19 March 2015
Harvesting “big data” to help farmers
Posted by Nanci Bompey
By Nanci Bompey
Scientists are using massive amounts of information about the climate, weather and land to develop new tools farmers can use to grow more food without harming the environment.
The need to feed growing populations, coupled with the effects of climate change, means greater demands on farmland all over the world, said David Fischhoff, chief scientist at The Climate Corporation. Farmers need to be able to grow more food on the same amount of land in a way that is sustainable for the long term. In addition, agriculture itself has an impact on the environment – from the energy and water used to the greenhouse gases that are produced, Fischhoff said.
“All that taken together has put a lot of pressure on agricultural productivity, even while the need for increased productivity is there,” Fischhoff said last month during a panel discussion at the American Association for the Advancement of Science annual meeting in San Jose, Calif. He and others panelists discussed how processing large amounts of data may help society deal with a range of potential effects from climate change. Those include greater loads on the electrical grid and increased flooding as well as food-production challenges.
In agriculture, The Climate Corporation is developing new applications farmers can use to address problems posed by climate change and population growth by figuring out, for example, the optimal number of seeds to plant or just the right amount of fertilizer to apply.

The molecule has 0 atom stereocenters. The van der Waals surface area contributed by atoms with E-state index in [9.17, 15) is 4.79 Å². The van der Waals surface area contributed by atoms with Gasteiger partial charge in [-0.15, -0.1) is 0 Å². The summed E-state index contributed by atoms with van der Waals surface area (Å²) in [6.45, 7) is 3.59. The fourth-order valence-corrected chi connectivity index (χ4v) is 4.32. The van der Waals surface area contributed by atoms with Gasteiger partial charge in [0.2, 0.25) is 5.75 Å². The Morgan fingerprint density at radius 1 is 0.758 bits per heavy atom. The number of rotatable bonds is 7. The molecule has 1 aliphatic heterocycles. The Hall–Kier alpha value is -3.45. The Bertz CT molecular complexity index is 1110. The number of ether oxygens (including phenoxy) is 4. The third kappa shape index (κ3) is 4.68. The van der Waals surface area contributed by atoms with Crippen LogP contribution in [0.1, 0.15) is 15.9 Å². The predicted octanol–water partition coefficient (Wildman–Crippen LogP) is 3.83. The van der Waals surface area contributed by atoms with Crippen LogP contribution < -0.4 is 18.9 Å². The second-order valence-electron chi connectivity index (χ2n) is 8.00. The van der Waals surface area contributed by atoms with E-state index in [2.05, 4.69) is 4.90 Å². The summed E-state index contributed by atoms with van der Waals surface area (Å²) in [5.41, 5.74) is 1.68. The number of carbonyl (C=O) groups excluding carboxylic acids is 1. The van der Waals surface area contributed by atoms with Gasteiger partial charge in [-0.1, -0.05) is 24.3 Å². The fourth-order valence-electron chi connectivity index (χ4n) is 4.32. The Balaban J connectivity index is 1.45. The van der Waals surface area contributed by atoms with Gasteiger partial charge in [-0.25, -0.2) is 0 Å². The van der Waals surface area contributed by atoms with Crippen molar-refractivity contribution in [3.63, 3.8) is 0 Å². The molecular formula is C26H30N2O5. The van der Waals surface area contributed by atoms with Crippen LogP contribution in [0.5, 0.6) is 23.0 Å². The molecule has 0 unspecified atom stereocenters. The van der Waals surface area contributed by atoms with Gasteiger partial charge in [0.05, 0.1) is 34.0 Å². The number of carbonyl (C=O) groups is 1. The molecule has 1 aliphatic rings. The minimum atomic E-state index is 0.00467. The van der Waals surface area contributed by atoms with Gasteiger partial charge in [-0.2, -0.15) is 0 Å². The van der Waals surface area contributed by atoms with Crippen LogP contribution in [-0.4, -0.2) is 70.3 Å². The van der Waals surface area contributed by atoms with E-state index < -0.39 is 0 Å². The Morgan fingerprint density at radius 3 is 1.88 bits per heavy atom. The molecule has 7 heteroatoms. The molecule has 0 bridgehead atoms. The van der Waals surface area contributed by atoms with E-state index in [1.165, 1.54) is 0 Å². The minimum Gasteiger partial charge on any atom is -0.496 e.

Underlying these new software tools are measurements of the atmosphere, weather, soil and plants taken from satellites, on-the-ground sensors, drones and other methods. The data is then used to develop different types of models that, taken together, can make predictions which farmers can factor into their decisions and which can enable them to increase yields in a way that is sustainable, Fischhoff said.
“The goal is to increase productivity and do it as sustainably as possible,” he said.
For example, climate and crop-growth models can be combined to make predictions about the amount of moisture in a grain at a particular point in the growing season. That can help a farmer determine how much water to use. A better understanding of how much nitrogen is in the soil can aid a farmer to understand exactly how much fertilizer to apply, helping to cut down on the amount that ends up in streams or in the atmosphere, Fischhoff explained.
Other scientists on the panel discussed using electricity bills to predict how much air conditioning usage will increase as the climate warms, and developing applications warning users about imminent flooding based on information from a variety of sources.
“We want to go from simply capturing data to doing analytics, providing insight and ultimately making recommendations,” Fischhoff said of the work his company is doing to help farmers.
— Nanci Bompey is a public information specialist/writer in AGU’s public information office.